The board of South Korea’s state-run utility firm Korea Electric Power Corp. (KEPCO) on Tuesday approved a business project to build two units of coal power plants in Indonesia despite controversies over profitability and the environment. KEPCO clinched a deal with Indonesia-based PT Barito Pacific in May 2019 to participate in the project worth US$3.46 billion to build the ninth and 10th coal-fired power plants with a total of 2,000 MW capacity on Java. Under the deal, KEPCO will invest $51 million to win a 15 percent stake in the special-purpose company that also involves PT Indonesia Power, which will carry out the project.
The consortium won the right to operate the two coal plants for 25 years after the completion. The construction is anticipated to begin as early as next month, although the process can be delayed depending on situations. KEPCO and its sister firm Korea Midland Power Co. plan to send experts and provide technology support to the project.
Doosan Heavy Industries & Construction Co., South Korea’s leading power plant maker, also won a 1.6 trillion-won (US$1.3 billion) order to build the plants. The heavy industry-focused Doosan Group has been implementing a self-rescue plan to pay its 3.6 trillion-won debt extended by its main creditors Korea Development Bank and the Export-Import Bank of Korea.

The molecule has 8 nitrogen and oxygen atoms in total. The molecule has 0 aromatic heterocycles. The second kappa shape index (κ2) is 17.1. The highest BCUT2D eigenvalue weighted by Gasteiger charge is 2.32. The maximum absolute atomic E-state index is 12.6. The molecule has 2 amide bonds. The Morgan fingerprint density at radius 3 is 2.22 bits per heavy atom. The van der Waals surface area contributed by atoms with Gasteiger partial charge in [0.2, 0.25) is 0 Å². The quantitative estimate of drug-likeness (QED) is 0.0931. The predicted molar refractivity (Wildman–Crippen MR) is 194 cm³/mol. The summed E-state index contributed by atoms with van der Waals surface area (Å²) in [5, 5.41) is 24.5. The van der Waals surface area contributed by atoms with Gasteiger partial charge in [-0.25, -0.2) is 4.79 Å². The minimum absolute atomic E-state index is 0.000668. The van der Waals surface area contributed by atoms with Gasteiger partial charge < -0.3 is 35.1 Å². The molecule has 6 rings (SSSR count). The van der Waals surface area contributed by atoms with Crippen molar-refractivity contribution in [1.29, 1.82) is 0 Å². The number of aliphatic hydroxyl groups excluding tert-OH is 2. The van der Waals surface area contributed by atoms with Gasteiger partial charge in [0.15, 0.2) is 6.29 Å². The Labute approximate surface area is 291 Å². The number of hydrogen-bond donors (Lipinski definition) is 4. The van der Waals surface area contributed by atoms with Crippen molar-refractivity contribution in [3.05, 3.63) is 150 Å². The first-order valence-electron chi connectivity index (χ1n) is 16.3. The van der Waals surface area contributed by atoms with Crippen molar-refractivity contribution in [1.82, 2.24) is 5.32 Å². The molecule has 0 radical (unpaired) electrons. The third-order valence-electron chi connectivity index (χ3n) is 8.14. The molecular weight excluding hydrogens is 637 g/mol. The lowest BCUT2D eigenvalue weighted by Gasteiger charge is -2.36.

Environmental activists have been demanding that KEPCO scrap the project, insisting that it will significantly damage the environment. KEPCO, on the other hand, said the project has passed the feasibility test carried out by the Korea Development Institute and will strictly follow international environmental regulations. Amid the escalating controversies, the company’s board of directors held a meeting on the issue last week but decided to hold off on its decision.